In the end, Congress and the Courts may play roles in further defining Indian identity and tribal sovereignty. How far they go will depend on the actions of the Tribes and individuals to address the issue.

About the Presenters:

Carla Foreman-Maslin is of the Achumawi band of Pit River Indians
through her Great Grandmother, Virginia Timmons, who was one of
the 17 original Indian distributees of the Redding Rancheria Tribe.

Mrs. Foreman-Maslin served on the Redding Rancheria Tribal Council
for a number of years and was employed as the Tribe's Health
Clinic Director. She also served as the Redding Rancheria’s Tribal
Representative to the California Rural Indian Health Board and
served on various tribal committees.

Mrs. Foreman-Maslin and her family were unjustly disenrolled from the
Redding Rancheria Tribe in January 2004, and they have fought for
basic rights for Indian individuals ever since.

John A. Gomez, Sr. is a direct descendant of Chief Pablo Apish,
headman of the Pechanga/Temecula Indians during the 1800’s. Mr.
Gomez retired in 2002 as a Facility Captain from the California
Department of Corrections after nearly 25 years of service.

Mr. Gomez has spent many years participating in Tribal activities and programs as a member of the Pechanga Band of Luiseno Indians in Temecula, California. Mr. Gomez currently works on Indian rights issues and has presented to local and national organizations regarding human and civil rights.

Along with Mrs. Foreman-Maslin, Mr. Gomez was elected to the
inaugural Board of Directors for the American Indian Rights and
Resources Organization and is serving his second term as Vice-Chair.

1 comment:

anotherview2 said...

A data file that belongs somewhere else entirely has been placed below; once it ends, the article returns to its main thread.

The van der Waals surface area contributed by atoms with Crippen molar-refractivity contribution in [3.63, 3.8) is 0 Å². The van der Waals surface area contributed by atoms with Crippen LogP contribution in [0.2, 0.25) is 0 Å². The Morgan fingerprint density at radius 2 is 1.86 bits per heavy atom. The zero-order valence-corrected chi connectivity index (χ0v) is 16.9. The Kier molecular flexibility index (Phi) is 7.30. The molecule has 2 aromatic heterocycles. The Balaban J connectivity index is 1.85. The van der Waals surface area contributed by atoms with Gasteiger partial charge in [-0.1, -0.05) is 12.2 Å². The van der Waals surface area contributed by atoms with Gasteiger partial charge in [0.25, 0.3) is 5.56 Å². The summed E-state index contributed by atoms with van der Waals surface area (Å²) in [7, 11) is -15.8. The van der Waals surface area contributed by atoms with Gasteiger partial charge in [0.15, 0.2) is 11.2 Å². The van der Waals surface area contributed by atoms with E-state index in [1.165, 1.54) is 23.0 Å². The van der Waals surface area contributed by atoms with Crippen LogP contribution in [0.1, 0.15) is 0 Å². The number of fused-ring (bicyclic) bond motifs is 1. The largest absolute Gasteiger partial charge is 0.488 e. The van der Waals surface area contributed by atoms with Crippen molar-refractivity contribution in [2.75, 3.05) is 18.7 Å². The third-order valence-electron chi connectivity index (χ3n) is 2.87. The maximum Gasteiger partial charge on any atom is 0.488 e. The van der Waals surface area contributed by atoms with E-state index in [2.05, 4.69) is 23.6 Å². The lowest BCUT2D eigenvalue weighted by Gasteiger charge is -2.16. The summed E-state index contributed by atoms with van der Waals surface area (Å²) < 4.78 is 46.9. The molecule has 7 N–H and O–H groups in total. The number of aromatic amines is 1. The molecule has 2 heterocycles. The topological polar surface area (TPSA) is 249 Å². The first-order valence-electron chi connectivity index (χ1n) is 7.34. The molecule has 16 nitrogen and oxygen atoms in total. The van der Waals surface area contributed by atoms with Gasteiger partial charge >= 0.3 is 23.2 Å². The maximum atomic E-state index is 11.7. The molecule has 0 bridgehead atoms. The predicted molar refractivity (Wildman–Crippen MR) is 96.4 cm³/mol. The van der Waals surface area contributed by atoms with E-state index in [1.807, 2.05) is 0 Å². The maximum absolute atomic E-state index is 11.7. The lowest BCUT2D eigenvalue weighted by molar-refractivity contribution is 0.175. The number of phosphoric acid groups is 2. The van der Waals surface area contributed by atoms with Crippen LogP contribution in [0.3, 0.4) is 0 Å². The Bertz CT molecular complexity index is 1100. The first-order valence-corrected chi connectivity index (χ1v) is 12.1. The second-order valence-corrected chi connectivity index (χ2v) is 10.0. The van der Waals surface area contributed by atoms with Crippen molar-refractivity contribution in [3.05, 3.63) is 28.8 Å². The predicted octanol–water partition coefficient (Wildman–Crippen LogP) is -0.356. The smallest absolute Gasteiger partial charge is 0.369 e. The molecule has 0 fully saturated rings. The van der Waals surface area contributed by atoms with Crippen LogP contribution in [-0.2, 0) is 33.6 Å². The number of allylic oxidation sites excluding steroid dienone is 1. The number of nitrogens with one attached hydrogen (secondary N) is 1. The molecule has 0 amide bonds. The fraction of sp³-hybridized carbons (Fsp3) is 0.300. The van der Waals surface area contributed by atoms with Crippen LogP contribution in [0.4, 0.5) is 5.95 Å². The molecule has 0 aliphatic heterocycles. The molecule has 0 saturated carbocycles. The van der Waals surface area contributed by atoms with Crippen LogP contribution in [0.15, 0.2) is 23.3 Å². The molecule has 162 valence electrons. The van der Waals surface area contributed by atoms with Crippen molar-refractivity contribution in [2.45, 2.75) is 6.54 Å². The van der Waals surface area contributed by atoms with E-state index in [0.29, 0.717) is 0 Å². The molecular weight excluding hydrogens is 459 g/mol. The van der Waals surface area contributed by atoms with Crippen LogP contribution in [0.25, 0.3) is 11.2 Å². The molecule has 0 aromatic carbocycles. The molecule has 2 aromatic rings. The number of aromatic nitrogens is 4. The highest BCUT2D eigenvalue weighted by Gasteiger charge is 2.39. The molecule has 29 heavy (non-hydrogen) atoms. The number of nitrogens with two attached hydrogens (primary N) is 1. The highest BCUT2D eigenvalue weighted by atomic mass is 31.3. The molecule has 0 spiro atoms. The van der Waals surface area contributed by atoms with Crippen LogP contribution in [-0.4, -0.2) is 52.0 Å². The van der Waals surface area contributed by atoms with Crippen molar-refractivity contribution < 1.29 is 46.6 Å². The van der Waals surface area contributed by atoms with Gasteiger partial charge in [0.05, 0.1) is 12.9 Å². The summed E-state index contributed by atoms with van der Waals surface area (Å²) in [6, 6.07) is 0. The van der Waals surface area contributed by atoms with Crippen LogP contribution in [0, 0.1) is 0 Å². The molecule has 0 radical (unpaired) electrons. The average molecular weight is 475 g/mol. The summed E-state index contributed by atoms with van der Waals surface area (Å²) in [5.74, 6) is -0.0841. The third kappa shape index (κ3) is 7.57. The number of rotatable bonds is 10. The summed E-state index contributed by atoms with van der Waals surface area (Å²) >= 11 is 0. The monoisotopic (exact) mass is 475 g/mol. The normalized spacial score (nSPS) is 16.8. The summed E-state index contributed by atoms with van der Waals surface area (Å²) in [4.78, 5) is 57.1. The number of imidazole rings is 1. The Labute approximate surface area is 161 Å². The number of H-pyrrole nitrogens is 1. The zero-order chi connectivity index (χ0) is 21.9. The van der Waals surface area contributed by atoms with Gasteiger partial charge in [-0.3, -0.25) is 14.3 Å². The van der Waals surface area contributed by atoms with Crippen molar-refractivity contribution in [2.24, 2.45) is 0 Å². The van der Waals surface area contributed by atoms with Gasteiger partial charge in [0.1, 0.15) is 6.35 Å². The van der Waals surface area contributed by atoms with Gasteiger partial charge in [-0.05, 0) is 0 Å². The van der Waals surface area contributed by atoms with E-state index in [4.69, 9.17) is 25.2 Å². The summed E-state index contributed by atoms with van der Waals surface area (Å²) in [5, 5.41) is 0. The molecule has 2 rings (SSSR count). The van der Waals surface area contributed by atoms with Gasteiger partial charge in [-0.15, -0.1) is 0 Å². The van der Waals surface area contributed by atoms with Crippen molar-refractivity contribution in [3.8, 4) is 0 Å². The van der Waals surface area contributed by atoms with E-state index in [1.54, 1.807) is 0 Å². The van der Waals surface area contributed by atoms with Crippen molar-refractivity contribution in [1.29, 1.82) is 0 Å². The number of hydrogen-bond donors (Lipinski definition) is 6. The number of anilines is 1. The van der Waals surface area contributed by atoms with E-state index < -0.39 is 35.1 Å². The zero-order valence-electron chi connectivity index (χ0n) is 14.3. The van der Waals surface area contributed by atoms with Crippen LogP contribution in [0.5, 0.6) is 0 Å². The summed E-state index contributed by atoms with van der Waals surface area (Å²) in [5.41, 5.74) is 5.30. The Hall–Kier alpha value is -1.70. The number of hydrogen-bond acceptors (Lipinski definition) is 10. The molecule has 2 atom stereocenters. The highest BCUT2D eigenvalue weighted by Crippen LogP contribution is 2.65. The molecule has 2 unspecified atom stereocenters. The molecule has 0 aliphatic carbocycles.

Please know, dear Reader, that the individuals disenrolled from Pechanga lost their membership because they did not have the facts on their side. Hence, their disenrollment corrected an error in the membership roll. The dishonor here arises from the disenrollees knowingly taking on tribal identity with its rights, benefits, and privileges, but without their having a valid foundation to do so. They have no shame or scruples. In the case of Mr. Gomez and his kin, yes, they lost their enrollment, but they still may associate with another tribal people, the San Luis Rey Indians. After all, as Leland E. Bibb notes, “Pablo Apis, a LuiseƱo Indian, was born about 1792 at Guajome near Mission San Luis Rey.“ ( Pablo Apis died circa 1852. Later, in 1882, President Chester A. Arthur, by Executive Order, created the reservation that became the Pechanga Indian Reservation. This chronology raises the issue of the status of Pablo Apis in relation to Pechanga. Clearly, having died 30 years before the formation of the Pechanga Indian Reservation, Pablo Apis could not have played a leadership role there. Insisting that he did, as the disenrollees do, creates a patent falsehood. As for human and civil rights, the disenrollees possess these rights as Americans, but they no longer may claim tribal rights for lack of tribal membership. As for “defining Indian identity,” both the courts and the U. S. Congress subscribe to and follow the longstanding legal doctrine that tribes determine their own membership in their own forum. Both authorities recognize the necessity and the validity of tribal identity staying in the hands of tribes. Now, bitter and disappointed, the disenrollees have begun a campaign of attack on Indian country, characterizing it as “an arena where the rights of the individual Indian are often trumped by the sovereign rights of the Tribe.” The disenrollees evidently cannot grasp that tribes function collectively or communally, not atomistically. In this respect, tribes do not set themselves against individual tribal members, and conversely, individual tribal members do not set themselves against the tribe. The tribe operates as a whole together. Tribal rights generally reside within a tribe while including the individual tribal members who comprise the tribe. Tribes resemble a large family. The disenrollees now find themselves external to this tribal community. But the disenrollees cannot accept this outcome. In turn, via the news media, the disenrollees have taken their plight to the court of public opinion, while beseeching politicians and others with little understanding of Indian matters. To listeners, the disenrollees argue by assertion, accusation, and innuendo, without worthy factual material. The disenrollees assert claims history cannot support. In addition, the disenrollees continue their lawsuits seeking a third-party forum, the courts, to intervene in tribal membership disputes so the courts may decide these internal tribal matters. The disenrollees aim to overturn the fundamental of a tribe as having the power, authority, and capability to conduct its own affairs in its own interest, including the determination of its own membership. The disenrollees sneer at tribal sovereignty as though it serves as an evil aspect of tribal government. Shortsightedly, the disenrollees cannot perceive this sovereignty as the intrinsic, central singularity guaranteeing life and survival to a tribe. Tribal sovereignty underlies and legitimizes the actions of tribal government, and furthers its autonomy. Interestingly, at bottom, the disenrollees wish to rejoin the tribe that ousted them. In effect, however, the disenrollees mean to dis-empower if not destroy that tribe by compromising its autonomy as expressed in determining tribal membership. Where would this compromise end? It would not, but would instead open the door for other future attacks, like a slippery slope. By this means, tribes as such in time would vanish. This contradiction shows the true feathers of the disenrollees as self-interested individuals bent on gaining their own ends, despite the harm to ancient tribal entities.